Got that? Ten days, the exact number of days the NFL made Rodgers sit out because of his unvaccinated ways. That’s been the case all across sports. On Wednesday, NBA media reported that activist and prolific liar LeBron James, who is vaccinated, will also miss 10 days of action after his positive COVID test.
If anything, the Jordan Love game only further validates Rodgers’ case for MVP anyway. Rodgers routinely leads his team to over 30 points and blowout victories. In the one game that Rodgers didn’t play, Green Bay scored a total of zero points in meaningful game time and just one touchdown in garbage time. Love’s lackluster performance proves how heavily the team relies on Rodgers. Even experts believe that the Packers are the best team in the NFL when Rodgers plays.
In a kick straight to the media’s crotch, Rodgers could eliminate the Jordan Love game from the discussion entirely. If the Packers clinch the overall top seed in the NFC, that one loss without Rodgers won’t mean anything. And Green Bay is in a solid position to end the season with the NFC’s best record because of head-to-head tiebreakers over Arizona (currently a half-game ahead) and Los Angeles. The team also has complicated tiebreakers over Tampa and Dallas.
But for Rodgers to win the MVP award again, he’ll have to pull away at such a distance that even Peter King can’t help but vote for him. And Rodgers is en route to putting that pressure on voters.
According to FanDuel Sportsbook’s MVP odds, Rodgers (+650) trails Tom Brady (+300) and Josh Allen (+420). Watch the media now gather around Brady only to slight Rodgers.
You might first ask what Josh Allen has done to deserve to be No. 2. I can’t say for sure. Allen has a passer rating below 100, has thrown double-digit interceptions, and lost four games this season. Brady, on the other hand, has had a strong year, but he too has struggled over the past month. Brady has thrown six interceptions, two of which — against the Saints and Washington — cost his team a win. The Bucs have dropped two of their last four games.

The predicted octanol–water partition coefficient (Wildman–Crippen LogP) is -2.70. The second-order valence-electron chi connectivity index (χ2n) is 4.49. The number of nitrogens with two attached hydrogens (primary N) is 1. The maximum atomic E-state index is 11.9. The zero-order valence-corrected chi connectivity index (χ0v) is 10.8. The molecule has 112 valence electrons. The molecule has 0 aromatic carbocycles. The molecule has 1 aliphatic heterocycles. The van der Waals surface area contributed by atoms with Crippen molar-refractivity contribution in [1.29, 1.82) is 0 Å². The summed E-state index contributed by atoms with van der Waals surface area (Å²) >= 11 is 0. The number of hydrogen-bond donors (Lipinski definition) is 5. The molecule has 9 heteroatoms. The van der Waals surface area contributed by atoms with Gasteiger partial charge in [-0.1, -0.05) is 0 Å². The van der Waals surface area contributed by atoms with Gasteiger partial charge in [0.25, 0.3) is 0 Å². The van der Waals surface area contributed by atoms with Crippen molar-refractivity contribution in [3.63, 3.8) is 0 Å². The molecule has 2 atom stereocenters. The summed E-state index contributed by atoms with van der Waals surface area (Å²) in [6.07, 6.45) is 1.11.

Meanwhile, Rodgers has been on the field for only two losses this season. He leads the NFL in passer rating (of players who have played at least 10 games) and orchestrated two of the biggest wins of the season. He defeated the Cardinals without his top receiver and bested the Rams while short multiple offensive linemen.
As other great quarterbacks — including media darling Patrick Mahomes — have ebbed and flowed this season, Rodgers has consistently made clutch throws to seal wins, such as in the games against the Cardinals, 49ers, and Bengals, three likely playoff teams.
Yet Rodgers agrees that voters will want to blackball him.
“I think that’s a legitimate statement,” Rodgers said of McAfee’s prediction that voters would no longer consider him for MVP.
Rodgers knows that nothing would irritate the media more than having to vote for him once again. Which explains Rodgers’ laser-like focus and performance since his return. Aaron Rodgers is motivated to win the MVP, if only to laugh at the voters, the least valuable players in an industry filled with unstable people utterly incapable of controlling their emotions.